We jokingly refer to ourselves as Borg or Cyborg, but an occasional Dr. Who fan will happen among us calling out to be recognized as Dalek. Unlike the Borg, it doesn't connect me to the Hive Mind, but it does connect me in a unique way to those who have experienced it or who will experience it for themselves as a solution to their hearing loss. I am connected to them -- I am and forever will be a member of the cochlear implant community -- a community that boasts about 200,000 members worldwide.
I came through surgery yesterday dazed and sick from the anesthesia. The surgery took longer than expected as the surgeon encountered bony structures that were in the way -- an individual anomaly he was forced to route around. He assured my husband that he has encountered anomalies before in his 200+ implant surgeries and was able to insert the implant with precision. The extra time increased the amount of drugs in my system, though, and upon waking, I found myself coughing, vomiting, and having trouble breathing. This increased my time in the outpatient recovery as well. But as the effects of the anesthesia dissipated, I found the pain from the surgery to be tolerable, sleeping in an upright position in the recliner uncomfortable, and walking to and from the bathroom labored. I ate some chicken broth and drank some tea. I only saw it once, thank goodness.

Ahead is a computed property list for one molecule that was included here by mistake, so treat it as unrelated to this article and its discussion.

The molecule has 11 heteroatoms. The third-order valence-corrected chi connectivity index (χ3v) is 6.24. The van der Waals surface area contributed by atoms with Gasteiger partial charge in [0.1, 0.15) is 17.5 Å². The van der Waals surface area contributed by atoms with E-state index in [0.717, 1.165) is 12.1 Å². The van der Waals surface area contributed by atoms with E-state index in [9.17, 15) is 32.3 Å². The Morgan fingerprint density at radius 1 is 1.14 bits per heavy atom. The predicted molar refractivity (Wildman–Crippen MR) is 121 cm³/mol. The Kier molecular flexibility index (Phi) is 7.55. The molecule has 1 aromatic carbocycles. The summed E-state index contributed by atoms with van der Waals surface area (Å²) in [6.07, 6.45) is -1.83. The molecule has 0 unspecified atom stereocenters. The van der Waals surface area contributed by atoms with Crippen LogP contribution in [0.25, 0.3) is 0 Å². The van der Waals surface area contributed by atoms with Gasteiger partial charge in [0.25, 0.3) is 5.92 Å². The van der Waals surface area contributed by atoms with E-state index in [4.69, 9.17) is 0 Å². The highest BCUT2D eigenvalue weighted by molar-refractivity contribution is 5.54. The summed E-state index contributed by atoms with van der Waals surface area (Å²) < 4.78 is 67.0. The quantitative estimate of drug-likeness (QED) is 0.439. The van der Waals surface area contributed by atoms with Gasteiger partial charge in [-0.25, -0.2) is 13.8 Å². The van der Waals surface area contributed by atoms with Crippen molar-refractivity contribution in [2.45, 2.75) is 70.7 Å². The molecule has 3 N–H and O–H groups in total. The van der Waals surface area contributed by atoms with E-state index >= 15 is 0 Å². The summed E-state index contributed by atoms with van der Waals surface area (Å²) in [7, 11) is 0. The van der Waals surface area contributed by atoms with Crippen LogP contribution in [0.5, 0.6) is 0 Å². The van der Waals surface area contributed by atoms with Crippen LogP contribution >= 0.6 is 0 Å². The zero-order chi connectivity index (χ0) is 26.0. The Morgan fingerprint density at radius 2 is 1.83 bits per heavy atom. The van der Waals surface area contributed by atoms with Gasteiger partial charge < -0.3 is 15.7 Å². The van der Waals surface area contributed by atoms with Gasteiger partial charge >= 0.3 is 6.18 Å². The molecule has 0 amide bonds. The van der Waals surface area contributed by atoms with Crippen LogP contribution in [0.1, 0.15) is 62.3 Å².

I can take the bandages off in a few more hours, and I'll take a mirror to see how the surgery has disfigured me. It's a mix of anticipation and dread. I expect a train wreck. But like a train wreck, it is something I am drawn to look at as I try to accept what I have become. And I know from past surgeries that scars calm with time, so I will be strong and hold my tears for something more worthy of my angst.
I am not Locutus of Borg. But in a weird, strange way -- in my bandages -- I might pass as his doppleganger.